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These Colours Are For Real [IR multispectral, slightly multitemporal]

Discussion in 'Night, InfraRed, and UltraViolet Photography' started by nfoto, Oct 9, 2005.

  1. nfoto

    nfoto Guest

    Just another glimpse of the potential inherent in IR landscape photography,


    Composite of three band-limited IR images taken nearly concurrently with 2 cameras (hadn't three IR-capable cameras available so could not do all three shots simultaneously)

    red = [900-1000 nm]
    green = [800-900 nm]
    blue = [700-800 nm]

    The weather was quite dramatic at the time these photographs were taken, shafts of light outlined details in the rugged mountain landscape. What you can not see, however, is the newly fallen snow because fresh snow is wet so won't reflect much IR.

    Taken with D1 and D70 cameras, the bandpass limits are approximate.

    Edited to add,
    By definition I tried to achieve multispectral imaging, but ended up with an element of multitemporality included as well. The unexpected always adds a bonus to such experiments.
    Last edited by a moderator: Oct 9, 2005
  2. This is stunning!
  3. Wow, what planet were these images taken on?? :eek:  :biggrin:
    Last edited by a moderator: Oct 9, 2005
  4. MontyDog


    Jan 30, 2005
    #1064 - You have an error in your SQL syntax;
  5. nfoto

    nfoto Guest

    Planet Earth, as a matter of fact :smile: Just a fresh twist on the endless, mundane autumn scenes from this beautiful mountain range.

    With our human vision, the scene looked like this a few hours later that day,


    by then, the weather had cleared, sunlight bathed the landscape, and most of the newly fallen snow had melted
  6. nfoto

    nfoto Guest


    the actinic (photographic) range is up to some 1350 nm, and my D1 can record almost up there, but with poor response. To record thermal IR you would be well above that, into the non-actinic band, anywhere from 3000 nm to 14000 nm, using exotic indium-germanium "lenses" and other fancy equipment.

    I agree 3 cameras would be optimal, but even I have a limit with respect to the gear setups I can muster for a given project ! Do remember I had to get additional 28 mm lenses and each "band" shot, or subimage, is really 2 or 3 basic images, with different filtration over the lenses so as to give me the band difference I needed. You are guaranteed to get a bit warm under the hood trying to secure this kind of shot with a changeable weather, operating 2 cameras and 2 lenses and 6-8 different filter combinations more or less concurrently :biggrin: All of this at sunrise 0700 at -5 degrees ambient, with an intermittent gale force wind to cheer you up.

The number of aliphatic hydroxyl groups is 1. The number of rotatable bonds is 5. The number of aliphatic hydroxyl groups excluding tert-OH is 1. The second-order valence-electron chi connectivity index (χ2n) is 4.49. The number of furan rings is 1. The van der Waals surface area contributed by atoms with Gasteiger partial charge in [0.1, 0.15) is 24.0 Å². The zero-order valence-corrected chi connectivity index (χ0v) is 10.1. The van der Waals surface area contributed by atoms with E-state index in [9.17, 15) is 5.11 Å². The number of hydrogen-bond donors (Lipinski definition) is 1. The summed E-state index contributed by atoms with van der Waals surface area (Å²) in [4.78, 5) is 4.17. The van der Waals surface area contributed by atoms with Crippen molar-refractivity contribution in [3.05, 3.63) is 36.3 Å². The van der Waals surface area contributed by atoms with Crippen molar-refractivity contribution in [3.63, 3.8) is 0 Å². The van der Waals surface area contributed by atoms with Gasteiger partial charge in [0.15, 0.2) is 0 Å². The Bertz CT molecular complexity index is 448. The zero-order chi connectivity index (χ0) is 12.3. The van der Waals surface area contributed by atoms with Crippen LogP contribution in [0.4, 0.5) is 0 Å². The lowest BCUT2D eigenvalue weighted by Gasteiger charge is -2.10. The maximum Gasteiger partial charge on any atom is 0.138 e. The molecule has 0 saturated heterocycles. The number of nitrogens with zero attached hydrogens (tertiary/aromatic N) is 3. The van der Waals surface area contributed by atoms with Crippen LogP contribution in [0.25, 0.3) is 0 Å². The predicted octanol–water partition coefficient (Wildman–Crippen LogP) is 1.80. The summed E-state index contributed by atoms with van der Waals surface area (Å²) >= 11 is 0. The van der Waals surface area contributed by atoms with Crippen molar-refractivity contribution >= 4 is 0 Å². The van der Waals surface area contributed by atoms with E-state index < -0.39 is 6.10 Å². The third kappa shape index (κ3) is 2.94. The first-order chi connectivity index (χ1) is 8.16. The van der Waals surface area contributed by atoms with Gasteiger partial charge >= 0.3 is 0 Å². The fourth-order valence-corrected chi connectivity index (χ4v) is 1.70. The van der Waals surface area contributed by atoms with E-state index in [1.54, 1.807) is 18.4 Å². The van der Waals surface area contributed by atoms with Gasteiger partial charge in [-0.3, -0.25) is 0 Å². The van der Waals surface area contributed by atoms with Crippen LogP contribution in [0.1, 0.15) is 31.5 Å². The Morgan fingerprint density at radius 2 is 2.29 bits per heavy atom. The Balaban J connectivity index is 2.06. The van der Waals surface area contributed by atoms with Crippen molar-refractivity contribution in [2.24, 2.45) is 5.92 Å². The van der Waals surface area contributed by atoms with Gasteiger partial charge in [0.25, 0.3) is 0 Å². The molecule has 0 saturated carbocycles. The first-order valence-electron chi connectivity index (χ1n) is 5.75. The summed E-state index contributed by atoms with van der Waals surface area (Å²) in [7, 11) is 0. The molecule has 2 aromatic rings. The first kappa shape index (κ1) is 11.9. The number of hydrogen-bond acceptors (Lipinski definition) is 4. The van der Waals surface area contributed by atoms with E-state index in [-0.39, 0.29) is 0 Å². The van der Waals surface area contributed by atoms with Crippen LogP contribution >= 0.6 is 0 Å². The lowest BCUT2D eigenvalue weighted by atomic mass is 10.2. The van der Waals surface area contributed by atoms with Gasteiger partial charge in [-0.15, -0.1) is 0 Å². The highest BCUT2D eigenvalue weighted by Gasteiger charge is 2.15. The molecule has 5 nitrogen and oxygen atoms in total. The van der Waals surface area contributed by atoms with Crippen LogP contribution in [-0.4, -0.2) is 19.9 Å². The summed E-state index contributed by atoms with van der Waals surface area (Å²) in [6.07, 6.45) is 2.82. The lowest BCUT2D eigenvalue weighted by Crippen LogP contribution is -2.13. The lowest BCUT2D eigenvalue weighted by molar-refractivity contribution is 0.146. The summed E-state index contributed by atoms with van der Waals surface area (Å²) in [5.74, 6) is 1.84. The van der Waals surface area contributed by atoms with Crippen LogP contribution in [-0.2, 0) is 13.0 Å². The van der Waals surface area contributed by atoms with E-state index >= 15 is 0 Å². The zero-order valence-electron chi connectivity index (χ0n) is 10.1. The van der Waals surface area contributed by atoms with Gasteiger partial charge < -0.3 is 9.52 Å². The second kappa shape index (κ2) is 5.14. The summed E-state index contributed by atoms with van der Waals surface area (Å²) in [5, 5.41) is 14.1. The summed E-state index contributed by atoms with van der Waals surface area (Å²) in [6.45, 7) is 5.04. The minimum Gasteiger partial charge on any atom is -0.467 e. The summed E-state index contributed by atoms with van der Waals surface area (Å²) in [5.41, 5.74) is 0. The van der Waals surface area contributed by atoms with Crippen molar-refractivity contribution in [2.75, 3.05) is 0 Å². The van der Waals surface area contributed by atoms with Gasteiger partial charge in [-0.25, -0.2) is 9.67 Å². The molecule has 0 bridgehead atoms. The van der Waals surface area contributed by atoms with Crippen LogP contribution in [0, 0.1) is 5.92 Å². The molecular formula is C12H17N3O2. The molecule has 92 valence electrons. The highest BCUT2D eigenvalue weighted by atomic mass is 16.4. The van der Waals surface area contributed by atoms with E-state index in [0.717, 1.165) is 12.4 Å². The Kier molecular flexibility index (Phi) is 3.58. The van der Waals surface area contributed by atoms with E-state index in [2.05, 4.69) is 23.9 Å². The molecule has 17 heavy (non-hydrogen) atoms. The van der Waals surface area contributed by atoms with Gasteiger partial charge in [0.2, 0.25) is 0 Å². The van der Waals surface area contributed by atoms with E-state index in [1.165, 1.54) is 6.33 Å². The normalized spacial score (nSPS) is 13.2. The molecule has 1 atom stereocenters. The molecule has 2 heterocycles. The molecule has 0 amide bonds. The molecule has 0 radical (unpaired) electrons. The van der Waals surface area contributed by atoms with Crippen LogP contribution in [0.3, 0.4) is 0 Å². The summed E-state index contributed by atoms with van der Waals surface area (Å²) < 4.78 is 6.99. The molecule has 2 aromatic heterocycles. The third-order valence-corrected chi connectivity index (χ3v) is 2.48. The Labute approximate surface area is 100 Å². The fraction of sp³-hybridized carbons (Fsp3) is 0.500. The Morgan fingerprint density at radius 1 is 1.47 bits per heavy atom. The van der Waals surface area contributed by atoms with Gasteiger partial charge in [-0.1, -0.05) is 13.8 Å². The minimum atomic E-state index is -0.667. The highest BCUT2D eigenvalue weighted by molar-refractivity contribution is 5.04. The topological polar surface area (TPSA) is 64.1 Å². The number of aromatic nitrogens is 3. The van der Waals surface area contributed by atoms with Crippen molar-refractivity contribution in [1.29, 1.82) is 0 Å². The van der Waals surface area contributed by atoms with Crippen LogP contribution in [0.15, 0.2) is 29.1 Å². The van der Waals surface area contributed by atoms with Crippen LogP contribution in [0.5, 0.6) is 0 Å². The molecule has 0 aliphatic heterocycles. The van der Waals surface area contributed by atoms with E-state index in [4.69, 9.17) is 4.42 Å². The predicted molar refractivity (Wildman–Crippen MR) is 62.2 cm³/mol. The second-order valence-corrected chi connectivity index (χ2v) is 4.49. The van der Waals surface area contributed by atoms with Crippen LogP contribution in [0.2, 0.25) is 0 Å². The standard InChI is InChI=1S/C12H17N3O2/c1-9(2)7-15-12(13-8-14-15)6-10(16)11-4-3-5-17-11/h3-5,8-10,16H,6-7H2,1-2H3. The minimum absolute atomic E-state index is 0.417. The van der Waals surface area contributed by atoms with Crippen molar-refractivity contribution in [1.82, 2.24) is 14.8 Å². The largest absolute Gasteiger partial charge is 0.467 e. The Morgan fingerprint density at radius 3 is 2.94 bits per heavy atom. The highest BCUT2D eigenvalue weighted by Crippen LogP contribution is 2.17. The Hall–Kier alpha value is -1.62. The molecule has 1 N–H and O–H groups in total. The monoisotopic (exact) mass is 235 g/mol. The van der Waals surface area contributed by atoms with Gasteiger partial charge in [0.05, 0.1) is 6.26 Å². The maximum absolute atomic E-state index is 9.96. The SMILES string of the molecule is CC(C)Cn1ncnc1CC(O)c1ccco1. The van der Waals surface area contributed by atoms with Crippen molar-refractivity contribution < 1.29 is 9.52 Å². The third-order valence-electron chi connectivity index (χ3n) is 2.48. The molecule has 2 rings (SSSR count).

7. MontyDog


    Jan 30, 2005
    #1064 - You have an error in your SQL syntax;
  8. That second (daytime) shot is lovely as well. Nicely done Bjorn.
  9. Chris101


    Feb 2, 2005
    Very nice Bjørn, and I especially like the title! :wink:
  10. fks


    Apr 30, 2005
    sf bay area
    hi bjorn-

    lovely photos, they make the earth look otherworldly.

  11. JB


    May 27, 2005
    Washington, DC
    I love your work Bjørn. Thanks for sharing it with us.

    I love your work Bjørn. Thanks for sharing it with us.
  12. The colors are awesome in both pictures.
  13. Joseph S. Wisniewski

    Joseph S. Wisniewski

    Aug 11, 2005
    Very nice. Care to share how you did it? I've done multispectral IR, but I don't have bandpass filters, I typically shoot a plain old Hoya R72, Schott RG830, and Hoya RM90, then subtract between them to get the bandpass responses...
  14. nfoto

    nfoto Guest

    We are apparently doing this more or less in the same fashion, Joe. Even down to some of the filters (for example, RG830, RM90; I also have denser filters). As you may have noticed in an earlier reply (to Paul), I referred to taking 2 (or 3) shots with each of the cameras as part of the challenge. In particular with a rapidly changing weather.
  15. Joseph S. Wisniewski

    Joseph S. Wisniewski

    Aug 11, 2005
    Those do seem to be the more availiable filters.

    Sounds like you need to try a rotating filter wheel, too...
  16. Joseph S. Wisniewski

    Joseph S. Wisniewski

    Aug 11, 2005
    One of these days, I'm going to remove the mirror and make a small filter wheel that rotates through the space where the mirror used to be.

    It's a pity that none of the affordable Nikons have the kind of mirror setup the D2X has. It's mirror is mounted about 5mm farther forward than the "35mm evolved" DSLRs like D70, D100, D1X. There's enough room behind the mirror for the filter wheel to move through that space, so the camera could still have SLR viewing with visible light, while shooting through filters.
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